Now Brad proved to be very prescient, forecasting the need for components to be delivered at different scales. In contrast see Dr. Carma McClures Reuse-Re-Engineering the Software process in the September 1994 issue of Managing System Development. This article does have an excellent reuse message but lacks the vision to see components at different scales and how reuse motivations and incentives differ depending on the scale and associated practices. Meanwhile, each of Brads levels have been filled in with later innovations as indicated with the italicized entries. The only thing missing from this article was insight where the most rapid use of components would take place – on the Web and in GUI development. But Brad had only inklings of the web while VBX and JavaBeans were yet to be produced. The other missing ingredient – the pervasive use of frameworks and the expansion of basic language libraries from a few hundred routines to an order of magnitude larger with thousands of routines available in C/C++ frameworks plus Java and .NET base libraries. But all in all an exceptionally good preview of what was to come in software development.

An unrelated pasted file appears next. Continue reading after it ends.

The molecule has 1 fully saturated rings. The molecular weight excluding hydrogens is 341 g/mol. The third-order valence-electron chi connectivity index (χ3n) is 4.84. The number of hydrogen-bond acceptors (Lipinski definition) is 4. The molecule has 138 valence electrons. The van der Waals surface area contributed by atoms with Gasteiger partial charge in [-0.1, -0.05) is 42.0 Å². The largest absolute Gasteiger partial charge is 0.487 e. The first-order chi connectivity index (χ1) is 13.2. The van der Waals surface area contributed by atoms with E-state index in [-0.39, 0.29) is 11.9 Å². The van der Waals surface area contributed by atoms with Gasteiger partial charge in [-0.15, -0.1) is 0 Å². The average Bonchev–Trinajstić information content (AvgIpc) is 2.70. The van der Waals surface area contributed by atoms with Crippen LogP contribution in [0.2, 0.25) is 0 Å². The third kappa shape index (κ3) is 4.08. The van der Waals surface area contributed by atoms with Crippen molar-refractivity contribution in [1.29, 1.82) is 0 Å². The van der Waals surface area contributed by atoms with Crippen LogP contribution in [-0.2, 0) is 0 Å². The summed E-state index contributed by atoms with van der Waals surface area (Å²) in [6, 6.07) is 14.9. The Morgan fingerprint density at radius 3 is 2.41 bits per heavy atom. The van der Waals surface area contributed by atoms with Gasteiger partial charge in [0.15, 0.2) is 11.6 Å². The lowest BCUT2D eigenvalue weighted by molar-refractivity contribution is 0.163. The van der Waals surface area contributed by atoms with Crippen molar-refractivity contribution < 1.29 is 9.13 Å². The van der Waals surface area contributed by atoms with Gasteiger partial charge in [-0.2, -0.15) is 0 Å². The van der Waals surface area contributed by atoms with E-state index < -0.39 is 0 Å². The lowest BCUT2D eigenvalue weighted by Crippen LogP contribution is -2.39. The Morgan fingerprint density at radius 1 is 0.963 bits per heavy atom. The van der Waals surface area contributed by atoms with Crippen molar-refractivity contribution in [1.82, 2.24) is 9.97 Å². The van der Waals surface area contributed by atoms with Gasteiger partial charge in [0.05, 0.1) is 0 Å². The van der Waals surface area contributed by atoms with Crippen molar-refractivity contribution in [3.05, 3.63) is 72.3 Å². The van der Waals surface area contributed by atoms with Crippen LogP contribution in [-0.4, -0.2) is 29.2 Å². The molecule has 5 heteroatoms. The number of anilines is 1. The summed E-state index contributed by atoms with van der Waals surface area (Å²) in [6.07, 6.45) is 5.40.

What Happened ?

Yet despite the Silver Bullet(s) the 1990s saw an IT project failure rate of 50% – that is the project did not complete or if completed the system was not used or abandoned. By the end of the decade that failure rate had dropped to 25-30% but the failure rate of large projects over $1million dollars remained high at over 40% (see the Standish Groups Chaos reports ). What Happened ?

The Silver Bullets were available but IT project failure rate remained large. One can discern at least three major reasons for this phenomenon:
1)the rate of technical change in computing accelerated in the 1990s with PC software reaching maturity; but new challenges with the Web, n-tier processing, huge growth in storage capacity (and all the opportunity but also problems that brings), plus the evolving new OO paradigm;